With Muso, I feel like I’m actually getting something done about the piracy of my work, taking action instead of just passively letting it happen. It’s empowering to take back some control, and while it’s impossible to police every pirated copy, it’s satisfying to be able to deal with some of them.

The cons: Pricing could be cheaper. I don’t think they realize it, but breaching that $9.99 cap for digital service turns clients away. I mean, I love, but I don’t love it $14.99 a month. At that price, my brain will have to do its own training. Writers Market is $5.99. Domain hosting for my author website is $11.00 a month. You see where I’m going with this? You have to budget your Internet services, because we all have more than one. $20 is a large bite. That’s one third of my total monthly billing for cable Internet service, and it will be at least another quarter before I find out if was worth it. It would also make Muso the most expensive digital service I subscribe to. Perhaps an option for Indie authors at a reduced price level would be in order here.

Muso’s web interface is not difficult, but you’ll need to spend time getting familiar with it. On an organic intuition scale, usability is quite good. However, the “Add Files” option is almost useless. Human beings can find pirated files in ways that a search engine can’t, and that’s what the Add Files option is for, but of the more than a dozen times I tried to enter a file location, the form rejected all but one entry. The dynamic nature of the Internet is the culprit here (and the ingenuity of piracy sites, who are doing some sneakily clever things with Java) but I think that option could be improved. As it stands, if you find a pirated file on your own that Muso’s interface can’t handle, you still have to do the paperwork yourself.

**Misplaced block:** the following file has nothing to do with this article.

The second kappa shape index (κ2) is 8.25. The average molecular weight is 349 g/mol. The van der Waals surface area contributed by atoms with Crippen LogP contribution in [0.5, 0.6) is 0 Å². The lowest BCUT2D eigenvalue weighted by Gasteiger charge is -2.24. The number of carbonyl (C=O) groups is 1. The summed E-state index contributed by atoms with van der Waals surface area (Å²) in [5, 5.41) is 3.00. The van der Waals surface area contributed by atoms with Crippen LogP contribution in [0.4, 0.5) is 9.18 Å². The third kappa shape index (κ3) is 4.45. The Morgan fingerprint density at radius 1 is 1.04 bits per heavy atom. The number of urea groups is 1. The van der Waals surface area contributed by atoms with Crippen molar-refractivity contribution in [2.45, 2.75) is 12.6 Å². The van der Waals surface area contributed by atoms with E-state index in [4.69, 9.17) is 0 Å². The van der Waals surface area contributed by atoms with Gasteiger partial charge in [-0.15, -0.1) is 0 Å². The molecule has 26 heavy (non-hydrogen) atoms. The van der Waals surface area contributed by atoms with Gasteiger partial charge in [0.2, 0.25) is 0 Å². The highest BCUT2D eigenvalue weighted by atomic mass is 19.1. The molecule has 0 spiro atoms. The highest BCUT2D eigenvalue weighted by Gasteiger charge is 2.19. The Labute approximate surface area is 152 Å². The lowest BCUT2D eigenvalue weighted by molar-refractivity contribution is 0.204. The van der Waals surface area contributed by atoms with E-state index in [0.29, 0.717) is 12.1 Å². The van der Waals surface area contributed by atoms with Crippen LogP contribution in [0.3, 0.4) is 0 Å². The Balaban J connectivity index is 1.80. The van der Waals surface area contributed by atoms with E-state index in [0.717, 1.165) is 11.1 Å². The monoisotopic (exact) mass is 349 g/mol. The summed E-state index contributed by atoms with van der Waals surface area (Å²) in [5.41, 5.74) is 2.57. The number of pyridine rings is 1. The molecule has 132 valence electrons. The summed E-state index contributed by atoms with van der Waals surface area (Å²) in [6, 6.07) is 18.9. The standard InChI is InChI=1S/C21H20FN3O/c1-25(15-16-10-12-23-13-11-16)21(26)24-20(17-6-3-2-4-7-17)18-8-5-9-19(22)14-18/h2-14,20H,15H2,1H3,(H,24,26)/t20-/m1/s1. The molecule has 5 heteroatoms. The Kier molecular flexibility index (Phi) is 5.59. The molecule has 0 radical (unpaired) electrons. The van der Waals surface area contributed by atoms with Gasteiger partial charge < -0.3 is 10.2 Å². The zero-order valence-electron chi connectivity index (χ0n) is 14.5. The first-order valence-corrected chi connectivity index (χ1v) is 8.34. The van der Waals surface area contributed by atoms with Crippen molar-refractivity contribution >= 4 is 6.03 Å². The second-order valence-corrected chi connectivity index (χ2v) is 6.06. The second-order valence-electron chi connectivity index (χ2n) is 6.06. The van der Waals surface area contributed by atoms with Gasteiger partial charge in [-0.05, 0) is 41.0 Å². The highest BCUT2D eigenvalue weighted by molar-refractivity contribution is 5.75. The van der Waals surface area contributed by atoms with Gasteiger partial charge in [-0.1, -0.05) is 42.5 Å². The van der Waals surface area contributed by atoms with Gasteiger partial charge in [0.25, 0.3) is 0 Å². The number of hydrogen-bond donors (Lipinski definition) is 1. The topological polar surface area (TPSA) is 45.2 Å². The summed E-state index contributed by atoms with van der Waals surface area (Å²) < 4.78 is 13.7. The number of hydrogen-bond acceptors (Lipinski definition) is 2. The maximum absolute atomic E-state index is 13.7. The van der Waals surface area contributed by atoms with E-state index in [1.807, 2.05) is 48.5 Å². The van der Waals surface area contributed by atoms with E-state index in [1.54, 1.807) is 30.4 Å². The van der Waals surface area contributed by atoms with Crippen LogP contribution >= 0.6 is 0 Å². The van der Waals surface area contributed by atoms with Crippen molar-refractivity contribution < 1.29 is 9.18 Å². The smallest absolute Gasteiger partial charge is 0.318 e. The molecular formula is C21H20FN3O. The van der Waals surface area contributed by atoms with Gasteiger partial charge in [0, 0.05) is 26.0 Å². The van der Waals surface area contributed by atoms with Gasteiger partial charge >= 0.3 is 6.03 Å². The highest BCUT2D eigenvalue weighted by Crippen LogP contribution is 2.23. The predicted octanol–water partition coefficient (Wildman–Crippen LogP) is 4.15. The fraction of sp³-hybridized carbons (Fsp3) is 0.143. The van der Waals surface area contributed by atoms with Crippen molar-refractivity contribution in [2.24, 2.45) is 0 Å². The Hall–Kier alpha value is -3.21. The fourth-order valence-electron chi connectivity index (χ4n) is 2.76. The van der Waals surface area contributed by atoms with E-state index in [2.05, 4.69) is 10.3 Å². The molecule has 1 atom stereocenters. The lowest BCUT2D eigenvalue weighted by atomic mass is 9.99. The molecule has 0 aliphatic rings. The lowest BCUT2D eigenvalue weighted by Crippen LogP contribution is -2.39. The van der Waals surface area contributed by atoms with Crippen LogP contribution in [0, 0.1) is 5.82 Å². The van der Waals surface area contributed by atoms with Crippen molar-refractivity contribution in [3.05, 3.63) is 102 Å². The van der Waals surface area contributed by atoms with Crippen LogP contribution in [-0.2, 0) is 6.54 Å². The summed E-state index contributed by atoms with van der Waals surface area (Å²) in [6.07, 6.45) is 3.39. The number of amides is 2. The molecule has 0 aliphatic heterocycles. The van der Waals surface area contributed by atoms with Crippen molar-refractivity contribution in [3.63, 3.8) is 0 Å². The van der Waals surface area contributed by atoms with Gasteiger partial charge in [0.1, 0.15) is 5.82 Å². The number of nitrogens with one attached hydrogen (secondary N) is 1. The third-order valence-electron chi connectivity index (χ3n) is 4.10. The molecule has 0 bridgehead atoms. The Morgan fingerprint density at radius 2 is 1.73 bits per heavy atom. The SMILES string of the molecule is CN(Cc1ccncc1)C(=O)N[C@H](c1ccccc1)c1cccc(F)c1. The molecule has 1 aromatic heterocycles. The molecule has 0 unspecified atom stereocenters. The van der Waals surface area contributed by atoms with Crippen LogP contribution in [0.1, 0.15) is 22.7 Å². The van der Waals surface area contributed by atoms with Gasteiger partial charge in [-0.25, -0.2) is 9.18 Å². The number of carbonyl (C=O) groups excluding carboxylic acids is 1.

So in conclusion, despite the price, I’m inclined to give Muso a few more months. My workload is lightened and there have been results. Only time will tell from here, but I’m going to recommend it to my fellow authors and see how it goes for them. Good luck, guys!

*BIG HONKING NOTE: I always add a addendum here about file sharing in countries outside the US, Canada, and Europe: In a lot of places around the globe, my novels are either not available, the price range is beyond the means of the reader, or homosexual material is forbidden by law.  In those cases, I can have no objection to file sharing.  All I ask is that once you find the books you want to read, just read them and enjoy. Heck, write and tell me about it. I’d love to hear from you. 🙂 Just please DO NOT RE-UPLOAD them back to file sharing, piracy & torrent sites. Share small!

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“Where can I find music for my book trailer video?”

*This blog post is not intended as legal advice. No, seriously. It’s not. You do your own thing at your own risk. Always thoroughly research any website or service you intend to do business with.


I see this question posted several times a week on Twitter, Facebook, and various blogs on my feed: “Where can I find music for my book trailer?”

The simple answer is, you can find it just about anywhere, but it’s not free. Another simple answer would be you can find it but it’s not always free. Even simpler: Nothing is free.

Sure, it would be AMAZEBALLS to find free music tracks just lying on the ground like gumdrop flowers in WonkaLand, free for us to use however we want. I’d also like free rent, free groceries, and my own personal Michael Fassbender Replicant (no expiration date), but those aren’t happening either. Musicians have to earn a living like everyone else, and expecting them just to give you their stuff to because you say you need it is an entitled worldview. No, scratch that. It’s a dickbag worldview.

Don’t be a dickbag.